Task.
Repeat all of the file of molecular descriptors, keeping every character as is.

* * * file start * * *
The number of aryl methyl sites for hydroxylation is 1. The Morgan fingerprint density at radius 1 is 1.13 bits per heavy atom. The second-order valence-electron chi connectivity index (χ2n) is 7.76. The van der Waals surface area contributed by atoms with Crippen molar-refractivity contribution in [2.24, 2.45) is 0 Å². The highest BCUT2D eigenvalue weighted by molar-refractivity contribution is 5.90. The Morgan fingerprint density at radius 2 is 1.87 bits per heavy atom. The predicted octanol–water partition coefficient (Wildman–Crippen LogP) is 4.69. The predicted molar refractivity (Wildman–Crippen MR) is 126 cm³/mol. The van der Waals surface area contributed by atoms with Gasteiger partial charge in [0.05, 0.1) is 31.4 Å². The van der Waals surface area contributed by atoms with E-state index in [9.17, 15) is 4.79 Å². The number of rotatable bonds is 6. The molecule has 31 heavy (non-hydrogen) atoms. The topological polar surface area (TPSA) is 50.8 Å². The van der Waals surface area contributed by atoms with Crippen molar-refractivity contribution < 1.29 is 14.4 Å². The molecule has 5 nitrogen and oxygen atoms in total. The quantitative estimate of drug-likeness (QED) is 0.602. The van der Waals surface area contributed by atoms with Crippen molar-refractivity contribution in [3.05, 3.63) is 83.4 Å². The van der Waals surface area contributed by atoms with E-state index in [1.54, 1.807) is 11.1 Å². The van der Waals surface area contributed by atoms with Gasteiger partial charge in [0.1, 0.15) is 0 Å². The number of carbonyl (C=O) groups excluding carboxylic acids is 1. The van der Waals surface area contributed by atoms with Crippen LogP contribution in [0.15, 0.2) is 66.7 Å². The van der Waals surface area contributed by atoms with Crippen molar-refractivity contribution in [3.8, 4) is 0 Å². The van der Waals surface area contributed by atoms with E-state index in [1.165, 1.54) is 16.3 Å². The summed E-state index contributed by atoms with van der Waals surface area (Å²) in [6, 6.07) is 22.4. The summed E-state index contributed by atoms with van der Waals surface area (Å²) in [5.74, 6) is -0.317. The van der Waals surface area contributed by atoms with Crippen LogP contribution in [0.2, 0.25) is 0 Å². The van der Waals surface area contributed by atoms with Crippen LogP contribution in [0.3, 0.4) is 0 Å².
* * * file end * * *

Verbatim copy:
The number of aryl methyl sites for hydroxylation is 1. The Morgan fingerprint density at radius 1 is 1.13 bits per heavy atom. The second-order valence-electron chi connectivity index (χ2n) is 7.76. The van der Waals surface area contributed by atoms with Crippen molar-refractivity contribution in [2.24, 2.45) is 0 Å². The highest BCUT2D eigenvalue weighted by molar-refractivity contribution is 5.90. The Morgan fingerprint density at radius 2 is 1.87 bits per heavy atom. The predicted octanol–water partition coefficient (Wildman–Crippen LogP) is 4.69. The predicted molar refractivity (Wildman–Crippen MR) is 126 cm³/mol. The van der Waals surface area contributed by atoms with Gasteiger partial charge in [0.05, 0.1) is 31.4 Å². The van der Waals surface area contributed by atoms with E-state index in [9.17, 15) is 4.79 Å². The number of rotatable bonds is 6. The molecule has 31 heavy (non-hydrogen) atoms. The topological polar surface area (TPSA) is 50.8 Å². The van der Waals surface area contributed by atoms with Crippen molar-refractivity contribution < 1.29 is 14.4 Å². The molecule has 5 nitrogen and oxygen atoms in total. The quantitative estimate of drug-likeness (QED) is 0.602. The van der Waals surface area contributed by atoms with Crippen molar-refractivity contribution in [3.05, 3.63) is 83.4 Å². The van der Waals surface area contributed by atoms with E-state index in [1.54, 1.807) is 11.1 Å². The van der Waals surface area contributed by atoms with Gasteiger partial charge in [0.1, 0.15) is 0 Å². The number of carbonyl (C=O) groups excluding carboxylic acids is 1. The van der Waals surface area contributed by atoms with Crippen LogP contribution in [0.15, 0.2) is 66.7 Å². The van der Waals surface area contributed by atoms with Crippen molar-refractivity contribution in [3.8, 4) is 0 Å². The van der Waals surface area contributed by atoms with E-state index in [1.165, 1.54) is 16.3 Å². The summed E-state index contributed by atoms with van der Waals surface area (Å²) in [6, 6.07) is 22.4. The summed E-state index contributed by atoms with van der Waals surface area (Å²) in [5.74, 6) is -0.317. The van der Waals surface area contributed by atoms with Crippen LogP contribution in [0.2, 0.25) is 0 Å². The van der Waals surface area contributed by atoms with Crippen LogP contribution in [0.3, 0.4) is 0 Å².